All things being equal, more distant objects look smaller than closer objects. Texture Gradient
The texture of objects becomes less apparent as objects move farther away. Interposition
One object that’s closer blocks our view of an object behind it – infer which one is
We can trace most lines in a scene to a point where they meet—the vanishing point. Lines
in parallel never meet, but they appear to do so at great distances Height in Plane
In a scene, distant objects tend to appear higher, and nearer objects lower Light and Shadow
Objects cast shadows that give us a sense of their three-dimensional form Motion Parallax
Ability to judge the distance of moving objects from their speed
We can also be fooled into seeing motion when it’s not there.
Visual Perception: Depth
; Binocular depth cues:
Stimuli that enable us to judge depth using both eyes
； Binocular disparity: Left and right eyes transmit different information for
near objects but see distant objects similarly.
； Binocular convergence: Look at nearby objects use eye muscles to turn
eyes inward (convergence). Brains aware of how much eyes are
converging - use this information to estimate distance.
Visual Perception: Depth
Depth Perception Appears in Infancy
; We can judge depth as soon as we learn to crawl
； Visual cliff: Infants between 6 and 14 months of age hesitate to crawl
over the glass.
When Perception Deceives Us
When We Can’t See or Perceive Visually
The inability to see; the presence of vision
less than or equal to 20/200. Can result in heightened touch, reorganization of visual cortex
A disorder in which patients can’t seamlessly string still images processed by their brains into the perception of ongoing motion
A deficit in perceiving objects. Results from damage to higher visual cortical areas.
A phenomenon in which blind people still make correct guesses about the visual appearance of things around them. Results from damage to area V1.
Hearing: The Auditory System
Sound: Mechanical Vibration
; Audition (our sense of hearing) is the sense we rely on most after sight
; Sound: vibration traveling through a medium (usually air)
; Pitch corresponds to the frequency of the sound wave.
； High frequency = higher pitch
； Lower frequency = lower pitch
； Measured in hertz (Hz)
Sound: Mechanical Vibration
Amplitude of a sound wave corresponds to loudness.
• Loud noise = increased amplitude
• Measured in decibels (dB)
Sound: Mechanical Vibration
;The outer, middle, and inner ear do different jobs to tranduce sound into neural activity ;The outer ear (pinna and ear canal) tunnels sound waves onto the eardrum, causing the
three small bones in the middle ear to vibrate
;On the other side of the eardrum, the ossicles (hammer, anvil, stirrup) vibrate and
transmit sound to the inner ear
;Process creates pressure in the inner ear, where the cochlea converts vibration into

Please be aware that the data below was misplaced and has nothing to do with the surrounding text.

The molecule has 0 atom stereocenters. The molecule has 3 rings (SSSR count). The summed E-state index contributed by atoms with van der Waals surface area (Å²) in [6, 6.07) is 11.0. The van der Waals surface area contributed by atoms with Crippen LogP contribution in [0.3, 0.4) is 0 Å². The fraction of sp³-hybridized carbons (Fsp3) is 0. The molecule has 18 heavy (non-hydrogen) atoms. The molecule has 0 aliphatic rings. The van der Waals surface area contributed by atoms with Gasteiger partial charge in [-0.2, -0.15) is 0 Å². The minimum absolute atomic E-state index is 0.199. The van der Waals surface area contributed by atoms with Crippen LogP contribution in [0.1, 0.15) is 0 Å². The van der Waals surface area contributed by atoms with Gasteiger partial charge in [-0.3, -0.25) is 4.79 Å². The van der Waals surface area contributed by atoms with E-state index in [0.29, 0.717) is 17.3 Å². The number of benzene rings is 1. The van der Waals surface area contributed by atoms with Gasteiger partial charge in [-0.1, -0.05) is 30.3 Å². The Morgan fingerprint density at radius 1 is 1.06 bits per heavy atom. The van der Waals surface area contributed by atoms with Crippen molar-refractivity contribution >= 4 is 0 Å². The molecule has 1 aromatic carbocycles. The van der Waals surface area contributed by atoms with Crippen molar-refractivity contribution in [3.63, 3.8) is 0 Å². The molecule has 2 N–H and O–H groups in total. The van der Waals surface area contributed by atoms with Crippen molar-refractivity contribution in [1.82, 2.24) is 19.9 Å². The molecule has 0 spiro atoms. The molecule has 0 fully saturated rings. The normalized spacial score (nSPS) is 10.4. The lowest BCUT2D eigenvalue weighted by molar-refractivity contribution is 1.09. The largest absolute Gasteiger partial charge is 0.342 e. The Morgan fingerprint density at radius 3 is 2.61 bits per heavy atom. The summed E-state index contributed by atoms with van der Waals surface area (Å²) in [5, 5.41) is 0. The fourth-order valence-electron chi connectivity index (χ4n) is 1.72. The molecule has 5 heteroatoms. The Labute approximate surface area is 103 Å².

;Organ of Corti: Tissue containing the hair cells necessary for hearing
;Basilar membrane: Membrane supporting the organ of Corti and hair cells in the cochlea
;Organ or Corti and basilar membrane convert auditory information into action potentials
; Specific place along the basilar membrane hair cells matches a tone with a
; Rate at which neurons fire the action potential reproduces the pitch
; Sets of neurons stagger their responses to follow a pitch. When fire at their
highest rate, slightly out of sync with each other, to reach overall rates up to 5,000
;Different tones excite different areas of the basilar membrane and primary auditory cortex
;High tones—place theory
;Low tones—frequency theory, volley theory
When We Can’t Hear
Smell and Taste: The Sensual Senses
Sense Receptors for Smell
Olfactory receptors in our noses are sensitive to hundreds of different airborne molecules.
Sense Receptors for Taste
; Sense receptors in the tongue that respond to sweet, salty, sour, bitter, umami,
and perhaps fat
; Bumps on the tongue containing numerous taste buds
Five Basic Tastes
Salty, Umami, Sweet, Sour, Bitter
Our Body Senses: Touch, Body Position, and Balance
Three Different Body Senses
Somatosensory system: Responds to light touch, deep pressure, hot and cold temperature, and tissue damage
Proprioception: Muscle position sense: muscles contain sense receptors that detect stretch and others that detect force (helps calculate body location) Vestibular sense: Sense of balance and equilibrium
;Responds to stimuli applied to skin, temperature, and injury
;We sense these with specialized nerve endings in the skin (mechanoreceptors) and free
Skin contains many specialized and free nerve endings that detect mechanical pressure, temperature, and pain.
The Sense of Touch
; Large emotional component to pain not present with touch.
; Pain information activates parts of the limbic system in addition to the
; Pain perception can be reduced by a “stoic” mind-set as well as cultural and
; Idea that pain is blocked or gated from consciousness by neural mechanisms in
; Disorders of pain perception, called pain insensitivities, are associated with an
increased risk of injury.
Body Position and Balance
Ergonomics: Human Engineering
; Many everyday objects aren’t designed optimally to capitalize on humans’
sensory and perceptual capacities.
; The field of human factors optimizes technology to better suit our sensory and